Bugdens Copse is a remnant of the ancient forest of 'Fayre Wood' from which the local town of Verwood derives its name.
Churchmoor Copse is a popular site with dog walkers and children, as it is one of the few green open spaces in the immediate neighbourhood of Colehill.
Cogdean Elms consists of two meadows, bordered and separated by strips of woodland, with a small seasonal pond.
Corfe Hills forms the upper part of an extensive area of heath stretching towards the Poole basin, known as Barrow Hills.
Dewlands Common is not only an important remnant of the once expansive range of heaths stretching across south and east Dorset
Hatchards Copse is a remnant of a once extensive woodland habitat that at one time belonged to the Friar Estate.
Leigh Common and neighbouring BytheWay Field provide a well used recreation facility for the people of Wimborne and Colehill.
Parley Common is where the Smooth Snake was first discovered in 1852 in the British Isles.
Penningtons Copse and Alder Bed is a coppiced area of woodland in West Moors.
Within Upton Heath, Dorset County Council manages the south eastern corner known as Pine Clump.
Poor Common (including Bellevue Plantation) is a 15 hectare site situated to South East of Ferndown.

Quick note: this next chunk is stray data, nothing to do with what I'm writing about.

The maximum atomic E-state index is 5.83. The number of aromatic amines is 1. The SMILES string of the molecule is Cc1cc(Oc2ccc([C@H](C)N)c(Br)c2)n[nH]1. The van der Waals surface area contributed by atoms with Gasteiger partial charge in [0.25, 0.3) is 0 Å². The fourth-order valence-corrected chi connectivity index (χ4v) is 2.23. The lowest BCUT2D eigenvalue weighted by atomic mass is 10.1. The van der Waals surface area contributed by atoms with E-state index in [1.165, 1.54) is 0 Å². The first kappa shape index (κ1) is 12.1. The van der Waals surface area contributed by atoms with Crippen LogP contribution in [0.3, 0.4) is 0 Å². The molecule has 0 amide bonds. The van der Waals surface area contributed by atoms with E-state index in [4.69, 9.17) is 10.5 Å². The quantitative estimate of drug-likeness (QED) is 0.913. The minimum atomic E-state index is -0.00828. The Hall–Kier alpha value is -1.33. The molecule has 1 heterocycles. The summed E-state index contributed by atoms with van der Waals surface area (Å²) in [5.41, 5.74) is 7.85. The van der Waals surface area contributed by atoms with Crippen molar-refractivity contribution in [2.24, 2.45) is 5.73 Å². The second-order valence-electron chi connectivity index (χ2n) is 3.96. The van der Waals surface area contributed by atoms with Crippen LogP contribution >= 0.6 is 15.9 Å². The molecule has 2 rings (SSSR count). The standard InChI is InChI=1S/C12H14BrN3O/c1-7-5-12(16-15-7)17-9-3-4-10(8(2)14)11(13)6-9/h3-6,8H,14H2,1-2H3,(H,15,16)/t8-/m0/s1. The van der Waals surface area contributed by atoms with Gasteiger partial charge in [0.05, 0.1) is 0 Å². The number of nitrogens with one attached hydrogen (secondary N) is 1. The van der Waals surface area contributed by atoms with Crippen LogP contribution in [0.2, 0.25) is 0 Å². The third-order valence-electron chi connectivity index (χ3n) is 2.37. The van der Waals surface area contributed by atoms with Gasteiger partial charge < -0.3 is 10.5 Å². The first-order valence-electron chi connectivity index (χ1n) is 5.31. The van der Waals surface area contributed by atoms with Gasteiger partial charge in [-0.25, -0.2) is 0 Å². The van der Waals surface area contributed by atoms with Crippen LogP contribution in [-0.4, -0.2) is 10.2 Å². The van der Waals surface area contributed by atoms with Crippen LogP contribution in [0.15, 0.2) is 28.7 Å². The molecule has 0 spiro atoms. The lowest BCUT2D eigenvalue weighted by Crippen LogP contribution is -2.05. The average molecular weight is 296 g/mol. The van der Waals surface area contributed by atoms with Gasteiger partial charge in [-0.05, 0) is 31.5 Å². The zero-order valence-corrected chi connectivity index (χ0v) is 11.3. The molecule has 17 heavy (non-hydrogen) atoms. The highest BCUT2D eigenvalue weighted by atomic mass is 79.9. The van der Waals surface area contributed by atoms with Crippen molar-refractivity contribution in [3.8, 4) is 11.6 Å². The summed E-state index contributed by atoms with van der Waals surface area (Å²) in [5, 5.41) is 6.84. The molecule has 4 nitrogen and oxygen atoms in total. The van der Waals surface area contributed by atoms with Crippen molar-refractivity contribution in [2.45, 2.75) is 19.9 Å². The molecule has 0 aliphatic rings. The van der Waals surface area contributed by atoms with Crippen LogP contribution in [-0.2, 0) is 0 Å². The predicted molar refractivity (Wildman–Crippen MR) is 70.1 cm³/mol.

Potterne Hill is a small remnant of dry recently restored heath with secondary woodland edge.
Potterne Wood forms the northern most point of Moors Valley Country Park.
Slop Bog offers a unique opportunity to get close to nature. You can walk across the sphagnum moss by using the boardwalks that run through the site.
Springdale Road tree belt and Upton View Point are small areas of acid grassland and heath to the south of Corfe Mullen, forming part of the larger Upton Heath.
Although Springfield Copse is a small site it is well used by local residents, either for a pleasant stroll or dog walking around the short circular walk.
tephens Castle is a pleasant and popular place for walkers and wildlife enthusiasts, with magnificent views from the higher ground across south east Dorset.
Walnut Tree Field, in Sturminster Marshall, is a field, with a Walnut Tree in it. At least that is how it may appear at first glance.
Wesley Wood is an interesting woodland remnant of high amenity and landscape value, which apparently once formed part of an ornamental garden or arboretum.